Kansas Prep Basketball History Part 5               Update  April 1, 2012                  Kansas High School Basketball  History

 Part Five:  Kansas High School Association Tournament  1925-1940               * = Overtime    ! = Forfeit     by Patrick Macfee

CHAPTER ONE:  1925-1930          CHAPTER TWO: 1931-1935         CHAPTER THREE: 1936-1940 ____________________________________________________________________________________________________________________________________________________

1925 CLASS A State Tournament       March 27-28                                       Robinson Gym          Lawrence, KS

^ Includes record at National Tournament

                                                                                                                           Team                            Coach                      League

1st:  Wichita  21  Newton  16                                                                        1.  Wichita  (21-6) ^       Raymond Young     ARK VALLEY
3rd:  Emporia  35  Kansas City  16                                                               2.  Newton  (22-1)        Lindley/Stuart         ARK VALLEY
SF:   Newton  31  Kansas City  19                                                                3.  Emporia  (19-6)       William Rapp          INDEPENDENT
SF:   Wichita  21  Emporia  19                                                                      4.   Kansas City (18-7)  Jim Bradshaw         NEKL
QF:  Kansas City  35  KC-Argentine  12
QF:  Newton  42  Parsons  10
QF:  Emporia  39  Ellsworth  10                                                                     Officials:  Leslie Edmonds                
QF:  Wichita  41  Haven  17                                                                                            Louis Menze   
1R:  KC-Argentine  61  Independence  28         
1R:  Kansas City  30  Marion  18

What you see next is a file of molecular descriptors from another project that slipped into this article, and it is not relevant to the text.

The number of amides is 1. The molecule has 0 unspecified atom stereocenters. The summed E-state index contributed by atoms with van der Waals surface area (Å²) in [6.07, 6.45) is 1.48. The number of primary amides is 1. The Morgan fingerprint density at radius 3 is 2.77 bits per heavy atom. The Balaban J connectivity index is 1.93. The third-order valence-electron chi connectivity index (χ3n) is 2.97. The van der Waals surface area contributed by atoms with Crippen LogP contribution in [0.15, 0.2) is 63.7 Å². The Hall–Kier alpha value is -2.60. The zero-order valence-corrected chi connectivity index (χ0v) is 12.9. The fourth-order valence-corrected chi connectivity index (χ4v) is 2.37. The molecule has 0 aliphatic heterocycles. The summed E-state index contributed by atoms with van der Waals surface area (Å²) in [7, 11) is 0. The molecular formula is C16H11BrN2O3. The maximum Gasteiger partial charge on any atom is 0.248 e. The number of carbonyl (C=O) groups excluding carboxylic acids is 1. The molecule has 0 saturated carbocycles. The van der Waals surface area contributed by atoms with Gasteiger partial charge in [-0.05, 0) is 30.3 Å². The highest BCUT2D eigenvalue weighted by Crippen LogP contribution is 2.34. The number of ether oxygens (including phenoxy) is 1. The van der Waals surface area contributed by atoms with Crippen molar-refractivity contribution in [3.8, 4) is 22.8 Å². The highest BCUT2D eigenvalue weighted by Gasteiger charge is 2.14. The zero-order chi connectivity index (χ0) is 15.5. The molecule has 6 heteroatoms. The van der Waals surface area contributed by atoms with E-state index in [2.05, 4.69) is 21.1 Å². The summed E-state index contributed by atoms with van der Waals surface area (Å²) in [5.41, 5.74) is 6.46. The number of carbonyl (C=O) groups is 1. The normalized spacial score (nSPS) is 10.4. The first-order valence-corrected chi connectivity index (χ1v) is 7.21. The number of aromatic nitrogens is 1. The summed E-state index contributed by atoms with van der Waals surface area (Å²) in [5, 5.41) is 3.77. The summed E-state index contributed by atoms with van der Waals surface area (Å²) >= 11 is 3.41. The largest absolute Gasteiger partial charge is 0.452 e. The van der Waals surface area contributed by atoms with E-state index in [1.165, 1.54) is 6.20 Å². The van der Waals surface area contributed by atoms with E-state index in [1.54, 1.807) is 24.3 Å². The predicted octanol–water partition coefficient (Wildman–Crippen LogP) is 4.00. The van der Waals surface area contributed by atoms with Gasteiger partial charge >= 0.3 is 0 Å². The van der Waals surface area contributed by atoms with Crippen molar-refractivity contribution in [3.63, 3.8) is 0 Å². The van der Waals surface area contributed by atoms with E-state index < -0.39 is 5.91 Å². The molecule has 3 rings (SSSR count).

1R:  Newton  27  Clay Center  15                                              
1R:  Parsons  28  Lawrence  16                                                  
1R:  Emporia  30  Liberal  14                                                     
1R:  Ellsworth  26  Abilene  6
1R:  Wichita  31  Dodge City  21
1R:  Haven (x)  34  Norton  10

         Score Source: One Hundred Years of Hoops, Carol R Swenson, KSHSAA

(x) Haven was the CLASS B State Champion   Invited Teams: Wichita, Lawrence, Marion, Kansas City, Independence, Abilene, Liberal

ALL STATE TOURNEY - Selected by Officials and Press

1st Team:  John Hoover  NEWTON, Ed Skradski  KANSAS CITY, George Clow EMPORIA, Barry Dunham  WICHITA, Forrest Cox  NEWTON

2nd Team:  ______ Grove DODGE CITY, Tom Churchill  WICHITA, Ross McBurney WICHITA, Ed Ash KC-ARGENTINE, Gus Fish EMPORIA

1925 CLASS B State Tournament       March 20-21                                     King Gym - Kansas Wesleyan          Salina, KS

                                                                                                                           Team                            Coach                      League

1st:   Haven  25  Eudora  22                                                                           1. Haven (19-4)            A. B. Guthrie              RENO COUNTY
3rd:   Deerfield  20  Benton  18                                                                      2. Eudora (17-1)          R. B. Church               KAW VALLEY
SF:    Eudora  30  Benton  28                                                                          3.  Deerfield (?-?)       Barnes                         INDEPENDENT
SF:    Haven  29  Deerfield  26                                                                       4.  Benton (16-3)          ??                                WEST BUTLER COUNTY
QF:   Eudora  24  Bison  16
QF:   Benton  8  Asherville  2
QF:   Haven  26  Salina-Sacred Heart  8                                                         Officials:  Leslie Edmonds
QF:   Deerfield  13  Oskaloosa  10
1R:   Eudora  24  Axtell  16
1R:   Bison  22  Gridley  13
1R:   Benton  20  Americus  10
1R:   Asherville  19  McDonald  10
1R:   Haven  11  Denton  10
1R:   Salina-Sacred Heart  30  Sawyer  8
1R:   Deerfield  18  Burdette  17
1R:   Oskaloosa  16  Paxico  14
Preliminary:  Haven  30  Vilas  11
Preliminary:  Denton  23  Sharon Springs  8
Preliminary:  Sawyer  22  Long Island  10  

Salina Journal All-Tourney Teams

1st Team:  Elwin "Time" McGrew  BENTON, William Wolf  HAVEN, Russell Doyle  DEERFIELD, ______ Nickels, SALINA-SACRED HEART, L. Miller  EUDORA
2nd Team:  Cliff Briethaupt  EUDORA, Elvin McCoy  HAVEN, Ermal Westerhaus  EUDORA, _______ Kosenberg, BENTON, Robert Doyle  DEERFIELD

Score Source: One Hundred Years of Hoops, Carol R Swenson, KSHSAA (2011) except for
                           Denton-Sharon Springs: Salina Evening Journal 3-21-1925

     The association introduced a  class structure for tournament competition in 1925. CLASS A was composed of schools with enrollment over 200 and CLASS B was made up of of all the other schools in the state. 1

    The Class A bracket was limited to sixteen teams. The eight sectional champions automatically qualified and the top two teams from the CLASS B State were eligible as well. The field was filled in as selected by the KSHAA from sectional runner-ups. 2 The change was an answer to the complaints from most schools to the grueling schedule of the open style tournament. The new CLASS B was a response to the wishes of the small schools that rarely had a chance to get past the first round.